“Ask.com: Big Meanies?,” Catholicgauze, 19 May 2006, http://catholicgauze.blogspot.com/2006/05/askcom-big-meanies.html (from tdaxp).
“Ask.com Maps drops the ball – AGAIN,” Catholicgauze, 19 May 2006, http://catholicgauze.blogspot.com/2006/05/askcom-maps-drops-ball-again.html.
“Globalization Competitive Landscape,” by Stephen DeAngelis, Enterprise Resilience Management Blog, 10 August 2006, http://enterpriseresilienceblog.typepad.com/enterprise_resilience_man/2006/08/globalizations_.html.
Stephen F. DeAngelis discusses the search engine Ask (formerly Ask Jeeves) in his latest blog post:
Ask.com has shown a certain level of resiliency simply by surviving when similar companies have not. All of the other surviving competitors mentioned above, however, are behemoths by comparison. That caused the Financial Times to examine how the company survived thus far and how it plans to survive in the future. Ask.com received a financial shot in the arm when it was purchased by InterActive Corp, the internet services and home shopping company run by Barry Diller. Like most smart Davids taking on much bigger Goliaths, Ask.com selected an asymmetric strategy…
In other words, Ask.com plans on thriving by not taking on the big boys head-to-head, but by securing a unique niche based on a different approach to searching the Web. â€œItâ€™s not a question of being better â€“ itâ€™s just different,â€ adds Rahul Lahiri, head of product management. â€œIt isnâ€™t a zero-sum game.â€
As I see it, this is the correct use of an asymmetric strategy. When we see non-state actors using asymmetric strategies to challenge the U.S. or other western powers, they generally understand that they have opted for a lose-lose scenario (I’m going to hurt the big guy even if it kills me). Ask.com is looking for an approach where everyone can continue to win. Smart. Differentiation is the holy grail that most businesses look for in order to separate themselves from the competition. The company’s first attempt to differentiate itself (and the reason it started life as Ask Jeeves) was to use “human editors to post answers to the most common questions asked on the internet. In spite of promising instant answers to usersâ€™ questions, it could not deal with the wide range of queries that came its way.”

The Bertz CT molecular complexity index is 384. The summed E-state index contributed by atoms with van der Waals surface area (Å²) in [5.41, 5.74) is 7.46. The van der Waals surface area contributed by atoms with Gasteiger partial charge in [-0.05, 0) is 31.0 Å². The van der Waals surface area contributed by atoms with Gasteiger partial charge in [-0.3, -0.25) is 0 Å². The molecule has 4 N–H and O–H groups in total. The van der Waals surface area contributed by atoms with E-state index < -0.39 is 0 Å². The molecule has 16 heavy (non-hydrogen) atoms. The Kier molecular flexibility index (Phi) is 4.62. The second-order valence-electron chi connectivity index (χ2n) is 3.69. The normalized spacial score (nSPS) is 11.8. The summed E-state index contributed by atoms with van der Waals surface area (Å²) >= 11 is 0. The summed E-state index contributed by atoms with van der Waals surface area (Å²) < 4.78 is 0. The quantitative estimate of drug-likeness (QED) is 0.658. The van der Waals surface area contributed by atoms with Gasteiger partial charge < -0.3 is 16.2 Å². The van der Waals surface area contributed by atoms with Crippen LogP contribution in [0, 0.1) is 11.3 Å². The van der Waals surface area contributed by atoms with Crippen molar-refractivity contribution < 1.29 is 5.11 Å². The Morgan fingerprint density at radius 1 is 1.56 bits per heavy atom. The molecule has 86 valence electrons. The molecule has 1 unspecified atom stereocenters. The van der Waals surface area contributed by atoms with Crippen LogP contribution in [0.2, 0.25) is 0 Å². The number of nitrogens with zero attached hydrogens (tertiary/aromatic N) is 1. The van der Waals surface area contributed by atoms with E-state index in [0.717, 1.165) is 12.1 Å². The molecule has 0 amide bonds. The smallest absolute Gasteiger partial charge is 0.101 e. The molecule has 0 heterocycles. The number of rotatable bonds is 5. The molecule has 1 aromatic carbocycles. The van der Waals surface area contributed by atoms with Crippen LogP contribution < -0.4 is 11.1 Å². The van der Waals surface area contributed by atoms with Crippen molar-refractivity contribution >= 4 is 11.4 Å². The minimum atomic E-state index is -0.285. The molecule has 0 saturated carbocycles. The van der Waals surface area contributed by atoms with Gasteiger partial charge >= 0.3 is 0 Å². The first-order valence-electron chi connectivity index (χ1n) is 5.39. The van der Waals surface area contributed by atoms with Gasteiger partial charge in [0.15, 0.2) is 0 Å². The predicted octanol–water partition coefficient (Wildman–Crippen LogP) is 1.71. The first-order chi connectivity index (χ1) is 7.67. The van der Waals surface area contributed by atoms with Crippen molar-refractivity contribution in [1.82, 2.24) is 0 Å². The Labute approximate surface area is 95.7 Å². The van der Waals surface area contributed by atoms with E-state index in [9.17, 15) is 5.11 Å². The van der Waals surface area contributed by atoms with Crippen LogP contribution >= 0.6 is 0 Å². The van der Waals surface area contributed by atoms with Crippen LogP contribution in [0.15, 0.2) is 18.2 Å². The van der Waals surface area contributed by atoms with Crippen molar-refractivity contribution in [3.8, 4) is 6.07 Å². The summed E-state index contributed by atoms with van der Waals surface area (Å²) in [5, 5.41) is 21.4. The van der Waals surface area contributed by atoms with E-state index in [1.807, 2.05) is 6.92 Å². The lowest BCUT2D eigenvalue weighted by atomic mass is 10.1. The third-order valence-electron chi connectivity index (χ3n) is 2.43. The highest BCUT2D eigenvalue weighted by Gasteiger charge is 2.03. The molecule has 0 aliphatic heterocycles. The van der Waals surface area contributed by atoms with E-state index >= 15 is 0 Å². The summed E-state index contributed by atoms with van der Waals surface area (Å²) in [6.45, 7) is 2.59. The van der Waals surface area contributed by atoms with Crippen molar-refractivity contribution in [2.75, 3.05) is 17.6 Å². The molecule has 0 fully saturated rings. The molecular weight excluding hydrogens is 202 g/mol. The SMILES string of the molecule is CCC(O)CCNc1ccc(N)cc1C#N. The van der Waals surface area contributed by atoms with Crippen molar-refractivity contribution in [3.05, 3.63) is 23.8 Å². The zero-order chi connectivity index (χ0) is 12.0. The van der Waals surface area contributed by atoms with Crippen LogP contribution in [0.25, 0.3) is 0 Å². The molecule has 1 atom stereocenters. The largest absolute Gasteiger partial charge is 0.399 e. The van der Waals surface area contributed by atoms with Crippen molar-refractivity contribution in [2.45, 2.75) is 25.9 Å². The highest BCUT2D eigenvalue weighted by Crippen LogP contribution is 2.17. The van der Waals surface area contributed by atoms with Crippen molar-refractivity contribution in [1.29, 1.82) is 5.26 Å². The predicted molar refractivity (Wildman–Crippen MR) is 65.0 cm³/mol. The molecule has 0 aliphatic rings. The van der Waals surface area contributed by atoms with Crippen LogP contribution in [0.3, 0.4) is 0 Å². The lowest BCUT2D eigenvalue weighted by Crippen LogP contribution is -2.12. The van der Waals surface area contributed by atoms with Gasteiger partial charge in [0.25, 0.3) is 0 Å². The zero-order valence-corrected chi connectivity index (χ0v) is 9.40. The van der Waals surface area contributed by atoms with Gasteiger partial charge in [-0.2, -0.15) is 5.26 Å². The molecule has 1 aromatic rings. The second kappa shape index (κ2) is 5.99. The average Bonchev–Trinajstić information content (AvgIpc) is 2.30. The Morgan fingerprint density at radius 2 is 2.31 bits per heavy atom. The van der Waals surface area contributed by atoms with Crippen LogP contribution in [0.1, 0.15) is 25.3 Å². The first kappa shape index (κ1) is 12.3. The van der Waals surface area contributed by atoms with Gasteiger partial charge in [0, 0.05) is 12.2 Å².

I agree with Stephen that Ask employs asymmetric strategies, but I would add another example. Like Hezbollah, Ask is targeting media. Just as Hezbollah attempts to curry sympathy from the global media and place Lebanese media under armed control, Ask attempts to curry sympathy with large media outlets (such as the Financial Times) while punishing smaller one that criticize it.
For instance, after Catholicgauze issued a negative review of Ask.com Maps, pointing out insane maps such as this:
The Mythical Great Lakes of Australia
Ask.com blacklisted Catholicgauze. My blogfriend’s site is still unreachable through Ask.com
To this day, Catholicgauze’s blogspot blog doesn’t occur in the top ten results for “Catholicgauze” or even “Catholicgauze blogspot.”
Other companies have gone ever farther than Ask.com, using lawfare. These firms and individuals, including former South Dakota Senator Jim Abourezk, Activa Holdings, and NationMaster, Ask.com merely uses its leverage as a small search engine to hurt an ever smaller blog.